Dr. John Richmond, chair of the orthopedics department at New England Baptist, said that as osteoarthritis progresses and cartilage at the knee joint disappears, it becomes increasingly difficult to prevent pain.
“To date we don’t really have a disease-modifying treatment that slows down the progression of osteoarthritis,” he said, so for many people a joint replacement is inevitable. But because artificial joints can wear out and need to be replaced over time, it’s a good idea for some people to take advantage of other treatments and put off a replacement as long as possible.
Ultimately, Richmond said, the choice comes down to a patient’s pain, their tolerance for pain, and the patient’s willingness to accept the risks of surgery.
Dr. David Arterburn, lead author of the Health Affairs study and a researcher at Group Health Research Institute in Seattle, calls the procedure “preference sensitive” because the choice to have one isn’t made solely on objective measures. That’s where decision aids come in. The goal, he said, is “to make sure that patients understand that there is more than one option when it comes to osteoarthritis treatment.”
Karen Sepucha, who directs the Health Decision Sciences Center at Massachusetts General Hospital, said that many medical decisions don’t have clear answers. “Whether or not you’re ‘clinically appropriate’ [for a procedure] doesn’t mean you should have it,” she said.
When doctors and patients are asked to list their goals and concerns about a procedure, “there’s very little overlap between what the doctors focus on and what the patients focus on,” she said.
To ensure that patients who choose major procedures truly want them, Mass. General now gives patients decision aids for 36 different conditions, including knee osteoarthritis. Even when decisions are straightforward, Sepucha said, the aids can help patients have more realistic expectations.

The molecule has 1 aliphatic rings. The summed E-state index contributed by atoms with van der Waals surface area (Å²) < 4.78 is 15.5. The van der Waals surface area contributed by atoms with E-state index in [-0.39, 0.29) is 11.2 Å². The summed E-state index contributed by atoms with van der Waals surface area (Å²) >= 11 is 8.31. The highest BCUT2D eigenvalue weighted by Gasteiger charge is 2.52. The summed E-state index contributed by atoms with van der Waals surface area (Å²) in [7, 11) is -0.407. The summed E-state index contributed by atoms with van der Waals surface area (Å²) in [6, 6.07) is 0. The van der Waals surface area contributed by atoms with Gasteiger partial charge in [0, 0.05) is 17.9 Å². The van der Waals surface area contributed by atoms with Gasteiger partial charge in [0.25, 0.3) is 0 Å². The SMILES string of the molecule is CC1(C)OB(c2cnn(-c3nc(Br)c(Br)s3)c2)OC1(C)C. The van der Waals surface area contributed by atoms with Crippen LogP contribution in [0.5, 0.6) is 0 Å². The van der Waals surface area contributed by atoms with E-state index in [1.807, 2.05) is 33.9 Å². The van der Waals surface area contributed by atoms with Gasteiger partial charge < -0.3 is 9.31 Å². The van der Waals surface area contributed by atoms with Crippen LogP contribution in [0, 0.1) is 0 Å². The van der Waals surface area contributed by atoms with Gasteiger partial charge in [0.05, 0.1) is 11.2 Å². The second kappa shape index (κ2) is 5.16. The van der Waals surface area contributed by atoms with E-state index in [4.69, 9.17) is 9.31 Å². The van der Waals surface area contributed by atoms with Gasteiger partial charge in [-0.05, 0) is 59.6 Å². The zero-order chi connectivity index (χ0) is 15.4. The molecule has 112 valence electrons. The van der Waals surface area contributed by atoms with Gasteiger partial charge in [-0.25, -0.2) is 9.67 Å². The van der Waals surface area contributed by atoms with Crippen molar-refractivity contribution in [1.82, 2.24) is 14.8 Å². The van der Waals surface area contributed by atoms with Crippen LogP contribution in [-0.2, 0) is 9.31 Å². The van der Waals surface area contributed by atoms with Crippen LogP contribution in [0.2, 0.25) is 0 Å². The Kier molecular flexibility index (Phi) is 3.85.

For David Wunsch, a 72-year-old retired professor of electrical engineering, the decision was clear. After a bicycle accident followed by knee surgery 12 years ago, Wunsch found that he had developed painful osteoarthritis. Physical therapy and steroid injections failed to help. Although he received a decision aid — a video — from his orthopedic surgeon at Mass. General, “I was in so much pain from this knee, I would have had a replacement whether or not I’d gotten the DVD,” he said. But he credits the video for helping him understand the magnitude of the procedure and the lengthy recovery. After his knee replacement, he can walk much more easily, and is working to improve his artificial knee’s range of motion so he can cycle again.
The explosion of knee replacements is forcing physicians to grapple with the questions of what the “right” rate is for the procedure, and whether all knee replacements are warranted. If well-informed patients choose knee replacements less often, as the Seattle study suggests, the answer to the second question seems to be “no.” And Arterburn believes the right rate for any procedure should be the rate resulting from educated patients, in which “the provider and the patient come to a shared agreement,” he said.
Courtney Humphries can be reached at email@example.com.